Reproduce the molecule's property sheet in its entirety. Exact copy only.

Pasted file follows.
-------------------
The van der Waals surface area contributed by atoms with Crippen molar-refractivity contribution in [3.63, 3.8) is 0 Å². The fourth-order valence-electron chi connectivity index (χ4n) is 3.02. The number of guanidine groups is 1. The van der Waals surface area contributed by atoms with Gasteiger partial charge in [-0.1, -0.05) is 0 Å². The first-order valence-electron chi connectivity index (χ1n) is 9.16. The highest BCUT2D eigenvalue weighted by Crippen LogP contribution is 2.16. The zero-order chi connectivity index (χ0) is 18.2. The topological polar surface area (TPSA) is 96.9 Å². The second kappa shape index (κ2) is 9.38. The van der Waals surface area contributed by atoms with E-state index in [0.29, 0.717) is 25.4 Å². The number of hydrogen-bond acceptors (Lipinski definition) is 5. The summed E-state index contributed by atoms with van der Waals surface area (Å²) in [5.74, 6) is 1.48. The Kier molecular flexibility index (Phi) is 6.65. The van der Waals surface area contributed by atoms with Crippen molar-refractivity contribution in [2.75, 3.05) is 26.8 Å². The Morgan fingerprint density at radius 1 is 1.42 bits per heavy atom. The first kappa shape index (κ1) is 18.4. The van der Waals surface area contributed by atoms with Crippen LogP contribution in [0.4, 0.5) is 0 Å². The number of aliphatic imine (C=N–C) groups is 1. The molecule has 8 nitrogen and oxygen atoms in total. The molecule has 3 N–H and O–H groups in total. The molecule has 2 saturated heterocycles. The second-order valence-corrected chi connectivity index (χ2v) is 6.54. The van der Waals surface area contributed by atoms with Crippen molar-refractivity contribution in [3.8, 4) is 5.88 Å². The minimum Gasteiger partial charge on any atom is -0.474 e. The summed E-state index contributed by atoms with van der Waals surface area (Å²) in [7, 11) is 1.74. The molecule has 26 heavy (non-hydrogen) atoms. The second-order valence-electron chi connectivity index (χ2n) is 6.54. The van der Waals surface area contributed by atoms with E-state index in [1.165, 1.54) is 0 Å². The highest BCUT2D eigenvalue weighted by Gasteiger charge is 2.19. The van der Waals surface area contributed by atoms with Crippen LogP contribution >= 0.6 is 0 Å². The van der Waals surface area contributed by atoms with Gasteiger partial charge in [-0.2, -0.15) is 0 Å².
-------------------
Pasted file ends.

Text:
The van der Waals surface area contributed by atoms with Crippen molar-refractivity contribution in [3.63, 3.8) is 0 Å². The fourth-order valence-electron chi connectivity index (χ4n) is 3.02. The number of guanidine groups is 1. The van der Waals surface area contributed by atoms with Gasteiger partial charge in [-0.1, -0.05) is 0 Å². The first-order valence-electron chi connectivity index (χ1n) is 9.16. The highest BCUT2D eigenvalue weighted by Crippen LogP contribution is 2.16. The zero-order chi connectivity index (χ0) is 18.2. The topological polar surface area (TPSA) is 96.9 Å². The second kappa shape index (κ2) is 9.38. The van der Waals surface area contributed by atoms with E-state index in [0.29, 0.717) is 25.4 Å². The number of hydrogen-bond acceptors (Lipinski definition) is 5. The summed E-state index contributed by atoms with van der Waals surface area (Å²) in [5.74, 6) is 1.48. The Kier molecular flexibility index (Phi) is 6.65. The van der Waals surface area contributed by atoms with Crippen molar-refractivity contribution in [2.75, 3.05) is 26.8 Å². The Morgan fingerprint density at radius 1 is 1.42 bits per heavy atom. The first kappa shape index (κ1) is 18.4. The van der Waals surface area contributed by atoms with Crippen LogP contribution in [0.4, 0.5) is 0 Å². The number of aliphatic imine (C=N–C) groups is 1. The molecule has 8 nitrogen and oxygen atoms in total. The molecule has 3 N–H and O–H groups in total. The molecule has 2 saturated heterocycles. The second-order valence-corrected chi connectivity index (χ2v) is 6.54. The van der Waals surface area contributed by atoms with Crippen molar-refractivity contribution in [3.8, 4) is 5.88 Å². The minimum Gasteiger partial charge on any atom is -0.474 e. The summed E-state index contributed by atoms with van der Waals surface area (Å²) in [7, 11) is 1.74. The molecule has 26 heavy (non-hydrogen) atoms. The second-order valence-electron chi connectivity index (χ2n) is 6.54. The van der Waals surface area contributed by atoms with E-state index in [1.165, 1.54) is 0 Å². The highest BCUT2D eigenvalue weighted by Gasteiger charge is 2.19. The van der Waals surface area contributed by atoms with Crippen LogP contribution >= 0.6 is 0 Å². The van der Waals surface area contributed by atoms with Gasteiger partial charge in [-0.2, -0.15) is 0 Å².